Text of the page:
This year was arguably Gaston’s most impressive coaching job. She returned last fall after undergoing treatment for uterine cancer, but a promising season was seemingly derailed after losing two stars to the pro ranks at the halfway point. Instead, she guided a team with four freshmen and a sophomore to the third seed in stroke play and a NCAA semifinals appearance. Of the four years that match play has been used in the women’s game, USC has advanced to the semifinals three times.  

Texas A&M could use a coach with Gaston’s track record.

Last month the Aggies fired coach Trelle McCombs after 11 seasons following a third consecutive NCAA regional exit. A&M had won conference titles as recently as 2010 (Big 10) and 2015 (SEC), but this year the team finished 13th at SECs.

The head-coaching job at Southern Cal is one of the most sought-after in the country and will have no shortage of outside interest. If the Trojans look to promote internally, men’s assistant Justin Silverstein spent four years under Gaston and helped the team win the 2013 NCAA title.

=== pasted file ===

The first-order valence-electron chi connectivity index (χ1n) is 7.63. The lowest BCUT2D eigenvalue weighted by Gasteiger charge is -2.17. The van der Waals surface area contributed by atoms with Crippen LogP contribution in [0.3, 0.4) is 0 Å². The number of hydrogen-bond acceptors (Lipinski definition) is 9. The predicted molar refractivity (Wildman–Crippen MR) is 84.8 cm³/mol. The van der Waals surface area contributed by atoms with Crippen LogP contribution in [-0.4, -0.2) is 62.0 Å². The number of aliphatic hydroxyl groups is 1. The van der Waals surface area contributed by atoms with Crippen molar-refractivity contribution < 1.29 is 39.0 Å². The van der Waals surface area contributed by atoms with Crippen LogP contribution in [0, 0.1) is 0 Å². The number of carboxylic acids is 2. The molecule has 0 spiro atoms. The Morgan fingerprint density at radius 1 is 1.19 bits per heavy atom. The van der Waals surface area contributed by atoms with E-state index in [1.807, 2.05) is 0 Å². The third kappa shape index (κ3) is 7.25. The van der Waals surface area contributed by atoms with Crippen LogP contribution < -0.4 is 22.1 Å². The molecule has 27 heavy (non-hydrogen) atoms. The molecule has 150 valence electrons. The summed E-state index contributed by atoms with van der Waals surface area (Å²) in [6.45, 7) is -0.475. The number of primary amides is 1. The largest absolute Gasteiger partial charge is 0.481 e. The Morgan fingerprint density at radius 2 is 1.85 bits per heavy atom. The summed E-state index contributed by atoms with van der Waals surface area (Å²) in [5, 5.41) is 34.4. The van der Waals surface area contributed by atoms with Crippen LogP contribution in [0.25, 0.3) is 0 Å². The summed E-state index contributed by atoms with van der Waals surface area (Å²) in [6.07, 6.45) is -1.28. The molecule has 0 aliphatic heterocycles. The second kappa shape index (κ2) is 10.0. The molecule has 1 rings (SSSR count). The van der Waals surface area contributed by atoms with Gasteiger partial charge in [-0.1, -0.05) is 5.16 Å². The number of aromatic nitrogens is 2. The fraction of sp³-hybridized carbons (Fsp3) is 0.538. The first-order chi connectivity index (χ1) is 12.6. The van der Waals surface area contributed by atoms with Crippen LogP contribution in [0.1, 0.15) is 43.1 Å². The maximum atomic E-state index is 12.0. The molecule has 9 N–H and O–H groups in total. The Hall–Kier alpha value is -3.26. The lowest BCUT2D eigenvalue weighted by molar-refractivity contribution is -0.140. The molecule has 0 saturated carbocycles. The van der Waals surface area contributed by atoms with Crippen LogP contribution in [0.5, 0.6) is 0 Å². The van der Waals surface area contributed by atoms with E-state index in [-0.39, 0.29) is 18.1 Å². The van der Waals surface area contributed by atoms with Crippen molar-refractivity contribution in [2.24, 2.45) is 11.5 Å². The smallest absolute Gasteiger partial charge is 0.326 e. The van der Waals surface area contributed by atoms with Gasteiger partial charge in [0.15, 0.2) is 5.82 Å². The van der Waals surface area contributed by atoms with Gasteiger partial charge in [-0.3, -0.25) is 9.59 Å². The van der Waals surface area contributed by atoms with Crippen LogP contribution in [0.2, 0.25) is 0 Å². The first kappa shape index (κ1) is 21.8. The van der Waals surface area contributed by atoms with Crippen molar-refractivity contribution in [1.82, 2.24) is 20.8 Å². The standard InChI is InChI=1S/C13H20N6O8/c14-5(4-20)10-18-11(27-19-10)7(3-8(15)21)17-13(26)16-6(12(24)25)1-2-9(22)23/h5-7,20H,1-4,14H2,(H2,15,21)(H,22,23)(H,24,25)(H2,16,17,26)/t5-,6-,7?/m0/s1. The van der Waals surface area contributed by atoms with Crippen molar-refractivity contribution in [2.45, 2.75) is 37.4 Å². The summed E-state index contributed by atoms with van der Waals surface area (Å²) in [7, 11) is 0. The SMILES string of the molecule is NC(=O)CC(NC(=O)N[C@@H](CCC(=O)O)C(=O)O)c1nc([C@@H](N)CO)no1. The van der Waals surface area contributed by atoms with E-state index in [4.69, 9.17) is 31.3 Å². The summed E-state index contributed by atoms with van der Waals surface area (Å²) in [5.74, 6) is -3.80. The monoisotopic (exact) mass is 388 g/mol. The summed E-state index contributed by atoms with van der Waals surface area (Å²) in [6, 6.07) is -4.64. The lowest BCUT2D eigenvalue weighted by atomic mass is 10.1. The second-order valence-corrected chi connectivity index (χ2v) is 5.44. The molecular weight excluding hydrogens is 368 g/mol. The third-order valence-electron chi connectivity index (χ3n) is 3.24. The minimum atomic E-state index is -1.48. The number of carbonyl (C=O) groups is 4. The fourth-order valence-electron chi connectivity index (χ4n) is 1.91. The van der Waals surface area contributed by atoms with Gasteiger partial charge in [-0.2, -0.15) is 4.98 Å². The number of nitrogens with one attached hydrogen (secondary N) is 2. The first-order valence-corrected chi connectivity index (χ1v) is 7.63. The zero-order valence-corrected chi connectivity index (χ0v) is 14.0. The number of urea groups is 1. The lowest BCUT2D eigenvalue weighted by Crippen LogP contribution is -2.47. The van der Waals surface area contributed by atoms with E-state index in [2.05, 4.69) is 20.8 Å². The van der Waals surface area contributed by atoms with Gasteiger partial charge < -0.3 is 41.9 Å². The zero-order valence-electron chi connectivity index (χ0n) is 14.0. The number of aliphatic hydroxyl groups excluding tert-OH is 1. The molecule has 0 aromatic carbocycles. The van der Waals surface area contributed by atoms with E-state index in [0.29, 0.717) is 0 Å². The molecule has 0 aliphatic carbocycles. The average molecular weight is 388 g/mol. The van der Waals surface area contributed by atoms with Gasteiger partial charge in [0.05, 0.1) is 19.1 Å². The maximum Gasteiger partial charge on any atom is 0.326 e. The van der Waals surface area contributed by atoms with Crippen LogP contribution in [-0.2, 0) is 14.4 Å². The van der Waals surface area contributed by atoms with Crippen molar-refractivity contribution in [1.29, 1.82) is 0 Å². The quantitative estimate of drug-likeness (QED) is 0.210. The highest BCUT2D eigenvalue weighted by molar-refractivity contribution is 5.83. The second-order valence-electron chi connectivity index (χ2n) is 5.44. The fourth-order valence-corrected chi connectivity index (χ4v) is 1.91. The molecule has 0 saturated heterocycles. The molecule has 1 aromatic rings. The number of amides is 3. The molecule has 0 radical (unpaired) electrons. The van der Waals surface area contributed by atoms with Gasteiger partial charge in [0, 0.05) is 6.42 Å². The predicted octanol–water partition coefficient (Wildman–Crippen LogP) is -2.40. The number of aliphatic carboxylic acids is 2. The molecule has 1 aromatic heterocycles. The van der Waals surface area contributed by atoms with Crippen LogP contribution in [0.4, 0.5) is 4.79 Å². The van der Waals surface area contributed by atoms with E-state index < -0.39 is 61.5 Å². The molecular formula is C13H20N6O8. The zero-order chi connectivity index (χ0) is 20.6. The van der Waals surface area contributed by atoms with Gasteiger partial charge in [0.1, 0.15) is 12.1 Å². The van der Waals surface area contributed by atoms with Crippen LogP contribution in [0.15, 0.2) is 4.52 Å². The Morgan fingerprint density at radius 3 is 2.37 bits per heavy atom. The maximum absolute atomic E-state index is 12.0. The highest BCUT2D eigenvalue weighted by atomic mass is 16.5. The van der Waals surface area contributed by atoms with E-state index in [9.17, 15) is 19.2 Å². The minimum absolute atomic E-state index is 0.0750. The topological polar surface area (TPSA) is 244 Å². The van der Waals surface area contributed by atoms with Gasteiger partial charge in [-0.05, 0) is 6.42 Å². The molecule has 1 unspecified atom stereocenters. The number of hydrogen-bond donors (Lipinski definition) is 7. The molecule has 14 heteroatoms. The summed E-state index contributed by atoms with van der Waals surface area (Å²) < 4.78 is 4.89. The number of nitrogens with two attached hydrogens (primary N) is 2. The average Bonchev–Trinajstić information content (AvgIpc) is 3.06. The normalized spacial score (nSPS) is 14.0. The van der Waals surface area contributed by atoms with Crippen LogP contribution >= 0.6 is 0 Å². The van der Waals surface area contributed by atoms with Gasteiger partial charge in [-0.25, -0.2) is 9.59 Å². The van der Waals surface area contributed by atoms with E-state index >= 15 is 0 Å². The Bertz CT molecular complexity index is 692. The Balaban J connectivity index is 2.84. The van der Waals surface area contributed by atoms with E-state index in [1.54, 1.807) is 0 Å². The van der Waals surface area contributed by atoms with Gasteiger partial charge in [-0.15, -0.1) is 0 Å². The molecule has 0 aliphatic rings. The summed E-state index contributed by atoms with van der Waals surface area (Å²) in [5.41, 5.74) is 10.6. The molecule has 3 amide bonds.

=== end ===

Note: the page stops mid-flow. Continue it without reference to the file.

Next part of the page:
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Spieth 'blacked out' after Travelers holeout

By Will GrayJune 19, 2018, 9:44 pm

CROMWELL, Conn. – It was perhaps the most-replayed shot (and celebration) of the year.

Jordan Spieth’s bunker holeout to win the Travelers Championship last year in a playoff over Daniel Berger nearly broke the Internet, as fans relived that raucous chest bump between Spieth and caddie Michael Greller after Spieth threw his wedge and Greller threw his rake.

Back in Connecticut to defend his title, Spieth admitted that he has watched replays of the scene dozens of times – even if, in the heat of the moment, he wasn’t exactly choreographing every move.


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“Just that celebration in general, I blacked out,” Spieth said. “It drops and you just react. For me, I’ve had a few instances where I’ve been able to celebrate or react on a 72nd, 73rd hole, 74th hole, whatever it may be, and it just shows how much it means to us.”